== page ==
Indeed it is the immense strides in high fidelity cockpit simulation that stands as one of the most (but, interestingly, not the most crucial) difference between the flight training experience of Peter and Tom Wyatt. Before sims were commonplace, proficiency was maintained by sending pilots aloft in actual aircraft though, mercifully, ones devoid of passengers.
“In lieu of sims, we’d go out and do a base check. One of the things that was quite exciting was going out in the actual aircraft and doing V1 cut (a simulated engine failure on takeoff). You wouldn’t shut down the engine but bring it back to a zero thrust. It was quite exciting, but, in retrospect, quite dangerous and probably for a good reason we do that in the sim.”
Summing up the differences simulators have made to the training of commercial airline pilots, Peter Wyatt points out that his son’s training in the A320 simulator is so faithful to the actual experience that “the first landing he did in an aircraft would have been with a load of passengers on board. There’s no base training. His first landing would have been on a revenue flight.”
Mirroring the magnitude of change between Peter Wyatt’s pilot training and his son’s was Tom’s experience of the contrast between the theory and practice of commercial flying. He explained:
“I did my first flight on April 11. It was Brisbane to Adelaide, and I was in Brisbane, doing my first 100 hours of training. As part of that, your first two flights you operate as Pilot Not Flying (PNF). It was a very different ball game coming out of the sim program, where it was constantly dealing with failures and things going wrong. And then stepping into an aircraft – from signing on, to getting your flight plan and briefing the cabin crew and walkaround, was a really big leap.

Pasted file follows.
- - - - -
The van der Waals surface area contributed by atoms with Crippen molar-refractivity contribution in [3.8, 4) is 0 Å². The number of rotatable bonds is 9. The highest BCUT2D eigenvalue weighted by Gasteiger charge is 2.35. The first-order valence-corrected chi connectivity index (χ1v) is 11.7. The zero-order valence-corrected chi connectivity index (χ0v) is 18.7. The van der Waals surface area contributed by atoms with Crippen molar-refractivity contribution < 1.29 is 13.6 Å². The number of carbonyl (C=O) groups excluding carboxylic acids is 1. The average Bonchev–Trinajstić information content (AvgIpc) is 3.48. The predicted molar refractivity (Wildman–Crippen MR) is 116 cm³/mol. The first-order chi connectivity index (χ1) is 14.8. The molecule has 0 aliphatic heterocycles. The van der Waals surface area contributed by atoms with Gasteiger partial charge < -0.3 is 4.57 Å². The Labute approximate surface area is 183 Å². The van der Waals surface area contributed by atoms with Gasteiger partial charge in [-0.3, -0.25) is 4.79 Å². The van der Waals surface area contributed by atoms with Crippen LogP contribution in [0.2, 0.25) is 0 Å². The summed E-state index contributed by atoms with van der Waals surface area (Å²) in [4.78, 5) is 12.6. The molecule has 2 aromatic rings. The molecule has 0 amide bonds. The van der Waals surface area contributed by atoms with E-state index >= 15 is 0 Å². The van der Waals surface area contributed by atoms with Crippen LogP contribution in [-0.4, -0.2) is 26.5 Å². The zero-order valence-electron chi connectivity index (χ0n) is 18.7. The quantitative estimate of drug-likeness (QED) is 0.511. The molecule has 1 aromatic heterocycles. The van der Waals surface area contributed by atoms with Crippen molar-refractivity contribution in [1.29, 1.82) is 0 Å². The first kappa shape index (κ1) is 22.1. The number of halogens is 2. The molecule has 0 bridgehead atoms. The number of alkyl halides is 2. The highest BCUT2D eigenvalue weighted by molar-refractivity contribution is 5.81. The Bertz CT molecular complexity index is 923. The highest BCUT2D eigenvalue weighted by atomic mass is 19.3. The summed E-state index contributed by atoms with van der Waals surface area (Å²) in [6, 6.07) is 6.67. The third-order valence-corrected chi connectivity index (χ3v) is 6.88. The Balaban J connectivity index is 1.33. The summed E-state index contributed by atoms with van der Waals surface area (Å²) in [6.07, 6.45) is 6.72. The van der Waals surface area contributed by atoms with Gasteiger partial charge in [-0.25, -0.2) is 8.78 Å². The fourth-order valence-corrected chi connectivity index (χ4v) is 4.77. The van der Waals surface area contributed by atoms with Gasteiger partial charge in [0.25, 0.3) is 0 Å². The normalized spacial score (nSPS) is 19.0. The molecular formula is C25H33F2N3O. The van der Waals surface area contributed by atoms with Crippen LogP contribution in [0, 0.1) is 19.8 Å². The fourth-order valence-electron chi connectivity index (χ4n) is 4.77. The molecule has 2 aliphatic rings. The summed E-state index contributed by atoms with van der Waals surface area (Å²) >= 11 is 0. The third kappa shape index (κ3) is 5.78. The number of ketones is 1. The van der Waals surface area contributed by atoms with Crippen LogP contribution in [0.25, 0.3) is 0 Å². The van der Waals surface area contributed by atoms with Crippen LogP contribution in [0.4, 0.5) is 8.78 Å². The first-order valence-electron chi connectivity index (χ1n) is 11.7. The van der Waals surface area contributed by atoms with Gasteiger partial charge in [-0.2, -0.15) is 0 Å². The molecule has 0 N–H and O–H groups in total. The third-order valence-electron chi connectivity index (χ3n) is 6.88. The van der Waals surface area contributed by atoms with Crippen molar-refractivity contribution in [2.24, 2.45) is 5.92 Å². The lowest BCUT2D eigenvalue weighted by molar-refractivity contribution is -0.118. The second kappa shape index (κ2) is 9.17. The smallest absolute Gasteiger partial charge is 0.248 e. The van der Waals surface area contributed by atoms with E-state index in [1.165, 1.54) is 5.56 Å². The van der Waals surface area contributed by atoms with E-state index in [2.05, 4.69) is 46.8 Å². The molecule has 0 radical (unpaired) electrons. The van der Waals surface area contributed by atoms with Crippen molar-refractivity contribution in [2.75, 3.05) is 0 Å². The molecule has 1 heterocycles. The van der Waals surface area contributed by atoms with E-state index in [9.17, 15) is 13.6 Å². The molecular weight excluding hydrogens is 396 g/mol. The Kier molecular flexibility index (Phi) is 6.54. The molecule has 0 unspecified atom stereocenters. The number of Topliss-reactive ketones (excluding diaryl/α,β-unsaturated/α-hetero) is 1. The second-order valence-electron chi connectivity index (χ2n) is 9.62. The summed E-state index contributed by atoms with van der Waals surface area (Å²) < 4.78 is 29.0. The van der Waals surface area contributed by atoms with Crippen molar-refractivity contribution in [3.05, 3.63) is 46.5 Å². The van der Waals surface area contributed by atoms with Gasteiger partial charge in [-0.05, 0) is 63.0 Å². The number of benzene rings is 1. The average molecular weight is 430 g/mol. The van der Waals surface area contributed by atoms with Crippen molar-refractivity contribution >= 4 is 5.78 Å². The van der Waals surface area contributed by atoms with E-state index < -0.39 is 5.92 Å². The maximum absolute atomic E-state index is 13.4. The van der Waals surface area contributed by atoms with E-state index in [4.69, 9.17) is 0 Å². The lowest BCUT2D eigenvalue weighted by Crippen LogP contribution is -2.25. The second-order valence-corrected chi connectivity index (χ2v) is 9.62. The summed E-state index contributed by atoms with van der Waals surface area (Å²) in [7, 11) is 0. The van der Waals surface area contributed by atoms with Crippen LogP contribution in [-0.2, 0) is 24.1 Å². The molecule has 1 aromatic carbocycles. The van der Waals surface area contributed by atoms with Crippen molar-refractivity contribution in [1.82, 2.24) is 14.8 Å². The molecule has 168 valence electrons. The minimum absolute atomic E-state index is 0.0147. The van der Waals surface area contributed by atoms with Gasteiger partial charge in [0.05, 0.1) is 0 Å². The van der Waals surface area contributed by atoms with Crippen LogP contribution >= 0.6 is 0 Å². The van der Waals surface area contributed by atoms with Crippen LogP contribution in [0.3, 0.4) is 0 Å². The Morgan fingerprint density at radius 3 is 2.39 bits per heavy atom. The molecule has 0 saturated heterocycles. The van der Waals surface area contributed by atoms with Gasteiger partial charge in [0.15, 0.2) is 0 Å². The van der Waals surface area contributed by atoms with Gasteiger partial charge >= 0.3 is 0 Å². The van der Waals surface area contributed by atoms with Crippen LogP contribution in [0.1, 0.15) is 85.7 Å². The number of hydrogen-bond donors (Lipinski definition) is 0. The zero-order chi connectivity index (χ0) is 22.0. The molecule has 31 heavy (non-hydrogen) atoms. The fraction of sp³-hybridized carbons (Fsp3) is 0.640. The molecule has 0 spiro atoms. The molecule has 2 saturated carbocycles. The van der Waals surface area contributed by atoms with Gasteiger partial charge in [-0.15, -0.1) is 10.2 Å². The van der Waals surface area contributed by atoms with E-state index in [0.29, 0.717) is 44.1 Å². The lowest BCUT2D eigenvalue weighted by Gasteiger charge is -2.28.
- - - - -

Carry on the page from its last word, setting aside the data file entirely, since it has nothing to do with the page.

“I probably didn’t get into the swing of how things went from day to day for a couple of weeks. It really hit home as to what job I was doing on my third day when I operated as Pilot Flying. I was sitting in the right hand seat of the jet, thinking ‘I have to land it.’ So that’s what all the training prepares you for, to get to that point. It was one thing to do the training but to step in and do a line flight was another thing again.”
A320 – Keeping it in the family
Both Peter and Tom completed their A320 type rating overseas, in Toulouse and Gatwick, respectively. For those prospective Jetstar pilots, A320 conversion is done as part of Phase 2 of its Cadet Program. It is open to those with a CPL and MEICR, and those who have successfully completed the multi-crew and jet orientation course. Once completed, the cadet pilot earns his or her ATPL, and is authorised to act as pilot in command on a scheduled air carrier’s aircraft. As Tom explained “I think coming to the program, all cadets go straight onto the A320. We don’t fly the A321 until 12 months after check-to-line. It was a really good program and prepared me for Jetstar’s transition program.”
For Peter, then on the 737, conversion to the Airbus A320 represented a chance to see how the other half flew.
“The challenge was adjusting from Boeing to Airbus, but it was reasonably straightforward. It took 12 months, but I’m certainly an Airbus convert now. The things I like compared to the 737 are the bigger, quieter cockpit, the tray table, the ergonomics of sitting on the A320 flightdeck. I find it suits me better. But they’re both fantastic aircraft.”
CRM – The game changes
In 1979, the year Peter began flying, the NTSB issued its landmark recommendation to require CRM training for airline crews, in the wake of several significant crashes that had resulted from the catastrophic human error on the flightdeck.